With 555 total cases, 2019 now has the second-highest number of measles cases in the United States in 25 years – and the year is not even half over.
"I'm obviously very concerned about the size and also acceleration of the current outbreak," said Dr. Nancy Messonier, director of the CDC's National Center for Immunization and Respiratory Diseases. "This is not going to stop on its own."
Measles is not just rising in the United States. The World Health Organization reported Monday there were more than 110,000 measles cases worldwide in the first three months of 2019 – an increase of nearly 300% from the same period last year.
The data is provisional, and the actual number of measles cases are likely higher, as WHO estimates that less than 1
Ukraine had the highest number of cases in the past 12 months, with more than 72,000 cases, followed by Madagascar and India with more than 69,000 and 60,000 cases respectively. WHO warned that there are delays in reporting and this data may be incomplete.
A 'fast-moving, life-threatening disease'
Additionally, 1 or 2 out of 1,000 children who get measles will die from it.
After the vaccine, cases plummeted, with 963 cases in 1994. In 2000, the disease was declared eliminated in the United States. Despite the ongoing outbreaks in communities across the United States, measles is still considered eliminated, which means it is not being continuously transmitted in this country. Measles would no longer be considered eliminated once it was continuously transmitted for longer than 12 months.
The CDC recommends two doses of the measles mumps and rubella, or MMR, vaccine for children. The first should be given at 12 to 15 months and the second when the child is 4 to 6 years old. The first dose gives 93% protection against measles and the second dose gives 97% protection.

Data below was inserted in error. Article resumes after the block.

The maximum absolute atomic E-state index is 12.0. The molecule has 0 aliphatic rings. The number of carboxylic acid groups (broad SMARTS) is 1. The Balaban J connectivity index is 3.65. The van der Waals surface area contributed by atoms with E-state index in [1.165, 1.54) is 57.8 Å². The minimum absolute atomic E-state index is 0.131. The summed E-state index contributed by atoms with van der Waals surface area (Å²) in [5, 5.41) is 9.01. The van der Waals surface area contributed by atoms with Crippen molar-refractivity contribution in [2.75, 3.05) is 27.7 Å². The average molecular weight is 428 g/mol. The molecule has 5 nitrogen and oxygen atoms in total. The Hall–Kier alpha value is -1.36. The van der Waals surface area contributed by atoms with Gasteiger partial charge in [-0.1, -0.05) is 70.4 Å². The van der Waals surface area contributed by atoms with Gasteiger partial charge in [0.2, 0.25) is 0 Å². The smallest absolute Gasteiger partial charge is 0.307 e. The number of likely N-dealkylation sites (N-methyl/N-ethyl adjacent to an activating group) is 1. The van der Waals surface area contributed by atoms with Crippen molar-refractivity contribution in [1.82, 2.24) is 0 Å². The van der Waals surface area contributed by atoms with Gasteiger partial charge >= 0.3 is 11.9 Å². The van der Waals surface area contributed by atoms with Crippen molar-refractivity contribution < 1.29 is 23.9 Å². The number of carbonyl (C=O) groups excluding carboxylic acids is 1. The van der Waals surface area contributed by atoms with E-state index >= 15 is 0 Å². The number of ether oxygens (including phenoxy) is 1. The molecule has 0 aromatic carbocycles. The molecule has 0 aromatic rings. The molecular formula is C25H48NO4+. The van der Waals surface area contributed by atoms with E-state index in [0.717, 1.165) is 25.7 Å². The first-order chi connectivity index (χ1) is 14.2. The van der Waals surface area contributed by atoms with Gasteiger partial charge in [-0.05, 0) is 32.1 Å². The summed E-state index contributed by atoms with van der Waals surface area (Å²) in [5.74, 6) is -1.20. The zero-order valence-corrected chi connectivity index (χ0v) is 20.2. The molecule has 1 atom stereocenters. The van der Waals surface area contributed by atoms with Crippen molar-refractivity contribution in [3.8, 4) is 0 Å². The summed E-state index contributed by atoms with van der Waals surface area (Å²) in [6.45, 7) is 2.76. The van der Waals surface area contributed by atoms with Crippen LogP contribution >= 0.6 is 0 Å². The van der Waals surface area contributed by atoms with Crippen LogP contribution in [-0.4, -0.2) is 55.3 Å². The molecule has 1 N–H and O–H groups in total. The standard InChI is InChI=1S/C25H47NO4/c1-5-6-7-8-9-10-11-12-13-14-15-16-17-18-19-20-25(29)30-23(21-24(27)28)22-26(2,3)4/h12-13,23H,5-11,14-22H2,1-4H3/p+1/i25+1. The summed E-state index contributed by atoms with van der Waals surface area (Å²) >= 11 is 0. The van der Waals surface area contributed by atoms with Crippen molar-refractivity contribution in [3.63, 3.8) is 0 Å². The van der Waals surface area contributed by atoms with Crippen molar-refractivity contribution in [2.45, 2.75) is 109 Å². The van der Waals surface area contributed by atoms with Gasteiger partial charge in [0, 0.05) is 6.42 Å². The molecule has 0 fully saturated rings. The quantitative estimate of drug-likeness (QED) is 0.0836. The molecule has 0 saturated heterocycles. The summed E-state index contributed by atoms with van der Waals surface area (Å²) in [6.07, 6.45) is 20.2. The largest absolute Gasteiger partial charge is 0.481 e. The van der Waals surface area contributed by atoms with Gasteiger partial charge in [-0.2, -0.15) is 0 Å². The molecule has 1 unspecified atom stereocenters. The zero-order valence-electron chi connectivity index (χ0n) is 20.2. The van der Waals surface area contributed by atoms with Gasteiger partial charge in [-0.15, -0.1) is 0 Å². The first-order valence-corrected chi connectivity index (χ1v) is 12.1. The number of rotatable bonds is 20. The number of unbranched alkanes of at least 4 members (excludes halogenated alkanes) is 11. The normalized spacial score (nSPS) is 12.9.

The anti-vaxer movement
Experts point to one reason for this year's large outbreak: the power of the anti-vaccination movement.
"It's just terribly sad that children in the US are having to suffer measles. This should not happen, "said Dr. William Schaffner, medical director of the National Foundation for Infectious Diseases and an adviser to the CDC on vaccines. "We'd previously eliminated this disease not just in the US but in the entire Western Hemisphere, and it appears that now we've profoundly and sadly turned back the clock."
The 20 states reporting measles this year are Arizona, California, Colorado, Connecticut, Florida, Georgia, Illinois, Maryland, Massachusetts, Michigan, Missouri, Nevada, New Hampshire, New Jersey, New York, Oregon, Texas and Washington.
Most of the cases have been in New York, site of an outbreak among ultra-Orthodox Jews who started in the fall.
Messonier says the New York outbreak has been particularly difficult to control.
"Most measles outbreaks in the US stop sooner than this, "she said.
Health officials in Rockland County, New York, tried to bar unvaccinated children from public places, but a judge prohibited the county from enforcing that rule.
Messonier said it's a matter of "correcting myths" about vaccination. Health authorities have worked with rabbis to explain that vaccination is safe, but that still has not turned the outbreak around.
"You have to just approach people where they are and answer their questions," Messonier said. "It's about the slow work of developing trust."